Alloway BJ (1995). Cadmium. In: Alloway BJ (Ed). Heavy Metals in Soils. Blackie Academic and Professional, Glasgow pp 121-151.
Baker DE, Amacher MC (1982). Nickel, copper, zinc and cadmium. In: Page AL, Miller RH, Keeney DR (Eds). Methods of Soil Analysis. Part 2. American Society of Agronomy, Madison WI, pp 323-334.
Davis PH (1988). Flora of Turkey and the East Aegean Islands. Vol. 2. Edinburg University Press, Edinburgh, pp 396-397.
EFSA (2012). Cadmium dietary exposure in the European population. European Food Safety Authority. EFSA Journal 10(1):2551. https://www.efsa.europa.eu/en/efsajournal/doc/2551
Genchi G, Sinicropi MS, Lauria G, Carocci A, Catalano A (2020). The effects of cadmium toxicity. International Journal of Environmental Research and Public Health 17(11):3782. https://doi.org/10.3390/ijerph17113782
Kim KR, Owens G, Naidu R (2009). Heavy metal distribution, bioaccessibility and phytoavailability in long-term contaminated soils from Lake Macquarie. Australia. Australian Journal of Soil Research 47:166-176. https://doi.org/10.1071/SR08054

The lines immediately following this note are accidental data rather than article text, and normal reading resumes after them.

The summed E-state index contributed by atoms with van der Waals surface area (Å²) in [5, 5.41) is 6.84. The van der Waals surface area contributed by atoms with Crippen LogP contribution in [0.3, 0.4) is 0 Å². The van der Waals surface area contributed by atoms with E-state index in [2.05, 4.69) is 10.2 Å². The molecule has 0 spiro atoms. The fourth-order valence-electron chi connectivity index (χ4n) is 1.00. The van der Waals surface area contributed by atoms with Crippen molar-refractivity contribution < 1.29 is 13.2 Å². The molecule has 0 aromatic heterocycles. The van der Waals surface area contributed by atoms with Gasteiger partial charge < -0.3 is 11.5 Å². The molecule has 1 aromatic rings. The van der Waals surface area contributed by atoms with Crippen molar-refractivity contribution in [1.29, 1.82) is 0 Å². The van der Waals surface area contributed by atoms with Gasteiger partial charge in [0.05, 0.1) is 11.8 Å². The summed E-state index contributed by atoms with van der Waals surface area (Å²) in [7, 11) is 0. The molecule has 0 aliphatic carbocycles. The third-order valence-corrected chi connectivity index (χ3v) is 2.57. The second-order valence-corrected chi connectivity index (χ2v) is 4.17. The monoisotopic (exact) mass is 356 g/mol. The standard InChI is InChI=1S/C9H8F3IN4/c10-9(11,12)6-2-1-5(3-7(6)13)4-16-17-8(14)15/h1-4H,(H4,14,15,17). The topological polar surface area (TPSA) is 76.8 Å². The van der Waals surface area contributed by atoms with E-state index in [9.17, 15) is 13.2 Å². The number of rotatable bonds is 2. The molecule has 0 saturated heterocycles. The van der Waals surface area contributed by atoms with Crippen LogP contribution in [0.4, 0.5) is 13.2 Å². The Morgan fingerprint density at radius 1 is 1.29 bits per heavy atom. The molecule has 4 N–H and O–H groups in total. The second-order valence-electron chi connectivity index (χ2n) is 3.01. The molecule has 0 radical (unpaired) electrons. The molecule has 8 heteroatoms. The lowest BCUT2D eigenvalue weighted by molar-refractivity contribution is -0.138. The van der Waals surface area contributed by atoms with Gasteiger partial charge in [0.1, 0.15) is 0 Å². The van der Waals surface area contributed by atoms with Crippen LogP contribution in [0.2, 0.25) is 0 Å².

Kirkham MB (2006). Cadmium in plants on polluted soils: Effect of soil factors, hyperaccumulation and amendments. Geoderma 137:19-32. https://doi.org/10.1016/j.geoderma.2006.08.024
Kitanov GM (2001). Hypericin and pseudohypericin in some Hypericum species. Biochemical Systematics and Ecology 29:171-178. https://doi.org/10.1016/S0305-1978(00)00032-6
Kubier A, Wilkin RT, Pichler T (2019). Cadmium in soils and groundwater: A review. Applied Geochemistry 108:1-16. https://doi.org/10.1016/j.apgeochem.2019.104388
Linsday WL, Norvell WA (1978). Development of a DTPA soil test for zinc, iron, manganese and copper. Soil Science Society of America Journal 31:421-428. https://doi.org/10.2136/sssaj1978.03615995004200030009x
Macarovicova E. Kralova K, Kummerova M, Kmentova E (2004). The effect of cadmium on root growth and respiration rate of two medicinal plant species. Biologia Bratislava 59(13):211-214.